When Mahika Gupta met Corrie at an animal-rights event last June, they knew it was love at first sight.

Gupta, who is vegan, had been protesting a live animal market in Philadelphia when a small group of activists went inside the building to rescue two chickens. One of them was Corrie, a hen with red comb and golden brown feathers.

“I had been talking about wanting to adopt a chicken for a while before the rescue,” Gupta said. “Because what’s more powerful than seeing chickens in the same way like other animals we love and have compassion for?”

Gupta, who currently attends Temple University, adopted Corrie and brought her to the house they share with their friends in Brewerytown. They purchased chicken diapers on Etsy, a bag of cornmeal, and a cat bed for Corrie to sleep on. Today, Corrie spends her days taking dust baths in the backyard, snacking on blueberries and pieces of spinach, and napping in patches of sunlight.

When she’s not resting, Corrie attends other animal-rights rallies around the country. Last year she was a guest of honor at the Midwest March for Animals in Chicago. When Gupta isn’t traveling with Corrie in tow, they take her to local events that educate people about veganism, where the feathered activist attracts a lot of attention.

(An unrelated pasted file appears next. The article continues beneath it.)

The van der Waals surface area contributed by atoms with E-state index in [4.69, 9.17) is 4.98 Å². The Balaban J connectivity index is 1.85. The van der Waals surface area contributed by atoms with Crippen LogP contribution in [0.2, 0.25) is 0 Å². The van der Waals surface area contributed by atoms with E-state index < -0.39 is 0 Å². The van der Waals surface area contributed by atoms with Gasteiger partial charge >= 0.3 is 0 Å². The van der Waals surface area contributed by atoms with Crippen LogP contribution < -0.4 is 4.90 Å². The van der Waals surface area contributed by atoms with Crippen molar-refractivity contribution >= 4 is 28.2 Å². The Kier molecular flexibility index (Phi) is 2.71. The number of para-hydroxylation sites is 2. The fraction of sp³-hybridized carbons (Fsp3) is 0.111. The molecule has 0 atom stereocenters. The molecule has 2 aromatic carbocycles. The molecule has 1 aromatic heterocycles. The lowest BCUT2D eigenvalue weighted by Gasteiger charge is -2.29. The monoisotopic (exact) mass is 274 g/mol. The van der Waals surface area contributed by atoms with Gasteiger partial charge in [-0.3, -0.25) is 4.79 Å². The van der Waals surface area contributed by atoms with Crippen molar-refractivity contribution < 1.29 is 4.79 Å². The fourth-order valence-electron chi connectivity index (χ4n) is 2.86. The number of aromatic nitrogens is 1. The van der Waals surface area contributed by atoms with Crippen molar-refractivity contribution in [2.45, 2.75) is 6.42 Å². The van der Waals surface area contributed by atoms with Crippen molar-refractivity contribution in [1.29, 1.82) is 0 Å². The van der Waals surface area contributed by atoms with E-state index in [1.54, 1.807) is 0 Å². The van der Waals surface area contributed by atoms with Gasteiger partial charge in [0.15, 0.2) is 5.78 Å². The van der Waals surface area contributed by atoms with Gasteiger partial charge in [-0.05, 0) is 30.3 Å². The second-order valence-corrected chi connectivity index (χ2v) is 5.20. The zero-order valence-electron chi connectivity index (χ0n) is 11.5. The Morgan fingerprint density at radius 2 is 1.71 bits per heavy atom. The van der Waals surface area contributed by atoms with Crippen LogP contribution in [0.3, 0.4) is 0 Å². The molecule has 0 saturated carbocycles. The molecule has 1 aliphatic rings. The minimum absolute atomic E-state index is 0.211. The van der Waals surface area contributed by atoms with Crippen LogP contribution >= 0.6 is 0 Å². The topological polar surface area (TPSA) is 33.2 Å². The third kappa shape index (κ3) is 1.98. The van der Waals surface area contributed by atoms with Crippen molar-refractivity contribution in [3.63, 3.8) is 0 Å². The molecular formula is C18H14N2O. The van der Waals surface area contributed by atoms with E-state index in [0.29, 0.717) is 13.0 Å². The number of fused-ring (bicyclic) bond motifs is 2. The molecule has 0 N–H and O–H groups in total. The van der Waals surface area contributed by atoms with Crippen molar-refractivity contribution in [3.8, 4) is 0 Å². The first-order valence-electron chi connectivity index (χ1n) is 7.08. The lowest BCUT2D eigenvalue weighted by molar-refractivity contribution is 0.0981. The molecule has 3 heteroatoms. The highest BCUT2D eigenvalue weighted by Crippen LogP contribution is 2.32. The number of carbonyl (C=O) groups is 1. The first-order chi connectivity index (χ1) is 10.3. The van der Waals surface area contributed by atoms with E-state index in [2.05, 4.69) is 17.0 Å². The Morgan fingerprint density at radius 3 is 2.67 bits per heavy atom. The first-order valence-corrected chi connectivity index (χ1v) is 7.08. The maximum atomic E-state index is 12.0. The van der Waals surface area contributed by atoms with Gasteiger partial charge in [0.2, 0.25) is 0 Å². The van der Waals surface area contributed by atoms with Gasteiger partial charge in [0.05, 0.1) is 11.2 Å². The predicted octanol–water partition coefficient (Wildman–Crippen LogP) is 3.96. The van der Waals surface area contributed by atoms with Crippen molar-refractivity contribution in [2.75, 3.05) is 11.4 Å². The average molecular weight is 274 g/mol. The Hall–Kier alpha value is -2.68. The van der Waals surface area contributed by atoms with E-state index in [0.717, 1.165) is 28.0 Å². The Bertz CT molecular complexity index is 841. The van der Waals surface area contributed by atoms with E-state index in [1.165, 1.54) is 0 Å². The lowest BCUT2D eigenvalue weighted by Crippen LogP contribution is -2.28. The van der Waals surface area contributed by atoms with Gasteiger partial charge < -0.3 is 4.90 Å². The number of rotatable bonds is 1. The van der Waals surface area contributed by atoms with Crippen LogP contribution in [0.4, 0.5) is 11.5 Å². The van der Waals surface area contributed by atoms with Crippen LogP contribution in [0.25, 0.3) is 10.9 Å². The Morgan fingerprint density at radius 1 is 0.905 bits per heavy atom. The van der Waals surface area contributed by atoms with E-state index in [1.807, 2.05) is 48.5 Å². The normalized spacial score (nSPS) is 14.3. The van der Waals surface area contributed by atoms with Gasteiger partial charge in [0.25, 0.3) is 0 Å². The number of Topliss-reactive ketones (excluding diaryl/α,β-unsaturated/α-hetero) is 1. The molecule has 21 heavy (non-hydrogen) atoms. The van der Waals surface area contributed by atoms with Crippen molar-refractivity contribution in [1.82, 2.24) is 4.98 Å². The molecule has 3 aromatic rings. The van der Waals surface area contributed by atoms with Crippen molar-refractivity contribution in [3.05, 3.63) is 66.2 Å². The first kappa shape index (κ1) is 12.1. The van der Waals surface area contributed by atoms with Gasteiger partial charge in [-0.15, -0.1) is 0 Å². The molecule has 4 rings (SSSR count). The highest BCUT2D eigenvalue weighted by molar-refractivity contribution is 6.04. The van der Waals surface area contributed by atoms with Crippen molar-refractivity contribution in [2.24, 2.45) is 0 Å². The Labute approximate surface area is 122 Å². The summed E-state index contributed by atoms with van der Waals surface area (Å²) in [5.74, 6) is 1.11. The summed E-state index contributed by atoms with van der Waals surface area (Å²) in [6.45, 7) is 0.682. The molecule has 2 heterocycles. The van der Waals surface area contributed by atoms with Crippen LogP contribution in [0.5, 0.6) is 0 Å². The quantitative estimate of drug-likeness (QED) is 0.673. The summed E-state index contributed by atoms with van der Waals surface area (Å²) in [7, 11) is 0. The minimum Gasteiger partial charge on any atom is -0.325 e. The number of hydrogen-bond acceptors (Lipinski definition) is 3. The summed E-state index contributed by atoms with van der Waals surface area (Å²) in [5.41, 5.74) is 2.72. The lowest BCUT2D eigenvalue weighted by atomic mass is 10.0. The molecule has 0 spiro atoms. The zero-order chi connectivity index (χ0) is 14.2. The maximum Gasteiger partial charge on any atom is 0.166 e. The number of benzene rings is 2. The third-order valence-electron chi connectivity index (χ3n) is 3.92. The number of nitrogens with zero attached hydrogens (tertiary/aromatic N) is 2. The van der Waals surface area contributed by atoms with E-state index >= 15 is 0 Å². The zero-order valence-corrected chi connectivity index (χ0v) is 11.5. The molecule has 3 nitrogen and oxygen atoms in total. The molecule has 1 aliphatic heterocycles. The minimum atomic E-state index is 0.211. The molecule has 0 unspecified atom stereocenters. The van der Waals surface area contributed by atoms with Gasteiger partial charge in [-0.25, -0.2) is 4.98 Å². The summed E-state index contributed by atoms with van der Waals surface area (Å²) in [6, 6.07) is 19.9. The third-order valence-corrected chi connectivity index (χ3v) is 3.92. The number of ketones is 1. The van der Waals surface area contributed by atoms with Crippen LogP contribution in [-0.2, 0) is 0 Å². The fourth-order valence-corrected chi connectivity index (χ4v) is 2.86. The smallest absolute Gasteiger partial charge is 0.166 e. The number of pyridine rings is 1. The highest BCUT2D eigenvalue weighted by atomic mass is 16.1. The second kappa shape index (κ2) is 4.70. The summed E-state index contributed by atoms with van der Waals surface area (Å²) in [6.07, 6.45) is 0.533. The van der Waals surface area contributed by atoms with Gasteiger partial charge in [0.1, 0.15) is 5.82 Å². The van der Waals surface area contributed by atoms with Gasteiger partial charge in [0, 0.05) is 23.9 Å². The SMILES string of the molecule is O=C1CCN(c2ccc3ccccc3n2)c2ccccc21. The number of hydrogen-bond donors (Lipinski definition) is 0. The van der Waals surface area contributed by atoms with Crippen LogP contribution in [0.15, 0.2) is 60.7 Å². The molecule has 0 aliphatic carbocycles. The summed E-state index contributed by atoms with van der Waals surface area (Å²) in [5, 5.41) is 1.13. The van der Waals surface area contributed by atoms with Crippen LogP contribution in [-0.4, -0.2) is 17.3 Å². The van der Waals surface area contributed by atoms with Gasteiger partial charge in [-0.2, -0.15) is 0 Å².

“After Corrie came into my life, I realized being an animal-rights activist wasn’t always about fighting on the streets,” Gupta said. “It can be about feeding Corrie a blueberry or comforting her while she’s laying an egg. Getting to know her and take responsibility of caring for her and being her friend has been really beautiful.”

Gupta doesn’t know how much longer Corrie will live — she was about 1½ years old when she was rescued. Before Corrie arrived at the live animal market, she was at an egg farm where her eggs were sold as free-range and organic. Because Corrie was kept in close confinement with other chickens, her beak was cut, making it difficult for her to pick up scraps of food. Until last month, Corrie would lay an egg every single day, occasionally screaming in pain. Gupta would crush up the egg, including the shell, and feed it back to Corrie to help restore some of the nutrients she lost by laying the egg. (She now has an implant to help moderate her egg-laying.)

“Books and TV shows often show chickens as brainless and stupid,” Gupta said. “There’s so much violence toward this animal in society. There are so many chicken bones just lying on the sidewalk. But you can see that even though Corrie’s had so much violence done to her in life, she still loves and trusts people. That’s heartwarming.”